Left fielder Ibanez turned what should have been an Overbay single into a triple to begin the frame. Overbay hit a Kendrick cutter the opposite way that dropped in front of Ibanez, who stumbled and allowed the ball to skip over his head and roll to the warning track.

"I only try to do it a couple times a year," Overbay said while smiling. "I don't want to show off, because then I don't have anything left for the second half."

A Chris Snyder groundout to first brought Overbay home.

Brandon Wood, drawing his first start at third base since Monday, then turned on a sinker that Kendrick left high in the zone on the seventh pitch of the at-bat. Wood's shot landed just out of the reach of Ibanez in the first row of the left-field bleachers, giving the former Angel his first homer of the season and putting the Pirates up 4-2.

Kendrick (3-4) lasted five innings, getting lashed for eight hits and four earned runs while not registering a strikeout or a walk.

The Pirates added an insurance run in both the seventh and eighth innings against Philadelphia's bullpen. Matt Diaz, pinch-hitting for Morton, drew a walk off J.C. Romero. Romero seemingly had Diaz caught flat-footed off first base, but Howard's errant throw to second base saved Diaz from getting picked off. While Romero retired Tabata and Paul, McCutchen scorched a high changeup for an RBI double past a diving Polanco.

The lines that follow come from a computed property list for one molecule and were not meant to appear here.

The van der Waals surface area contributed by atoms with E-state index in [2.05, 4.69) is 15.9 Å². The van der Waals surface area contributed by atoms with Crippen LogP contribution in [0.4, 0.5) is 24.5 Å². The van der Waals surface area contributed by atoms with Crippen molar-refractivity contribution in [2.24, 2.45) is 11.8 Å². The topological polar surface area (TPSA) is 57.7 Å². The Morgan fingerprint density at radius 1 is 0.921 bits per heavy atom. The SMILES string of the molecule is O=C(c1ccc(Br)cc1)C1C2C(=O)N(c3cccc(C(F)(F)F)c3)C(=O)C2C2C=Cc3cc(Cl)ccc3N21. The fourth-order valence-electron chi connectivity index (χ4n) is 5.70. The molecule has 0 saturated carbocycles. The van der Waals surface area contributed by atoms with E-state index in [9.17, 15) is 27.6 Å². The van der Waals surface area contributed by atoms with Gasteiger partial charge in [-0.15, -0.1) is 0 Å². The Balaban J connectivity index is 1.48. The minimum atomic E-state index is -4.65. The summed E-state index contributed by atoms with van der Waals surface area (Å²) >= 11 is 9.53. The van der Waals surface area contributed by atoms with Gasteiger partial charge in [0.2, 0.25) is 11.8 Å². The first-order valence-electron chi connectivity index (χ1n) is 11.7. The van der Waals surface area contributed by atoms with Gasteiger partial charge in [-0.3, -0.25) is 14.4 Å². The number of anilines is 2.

In the eighth, a Valdez error allowed Wood to reach second base on a fielder's choice. Wood advanced to third on a Cedeno ground out and scored on a Danys Baez wild pitch.

Philadelphia loaded the bases in the top of the ninth against Joel Hanrahan, with the crowd standing and a cacophony of Phillies and Pirates chants filling the air. Polanco singled to center field to plate Ibanez, prompting pitching coach Ray Searage to visit Hanrahan on the mound.

"Ray was just trying to calm me down," Hanrahan said. "Obviously that was the most pitches [29 total] that I've thrown all year, so he was just trying to give me a break and make sure I was rested. He didn't even tell me what to throw."

Hanrahan already knew what to throw. With the game on the line, he dialed up his fastball.

Utley, representing the winning run, stepped to the plate. Hanrahan fired a 98 MPH fastball that caught the outside part of the plate. Utley fouled off a 99 MPH fastball, then took a 98 MPH heater high and outside.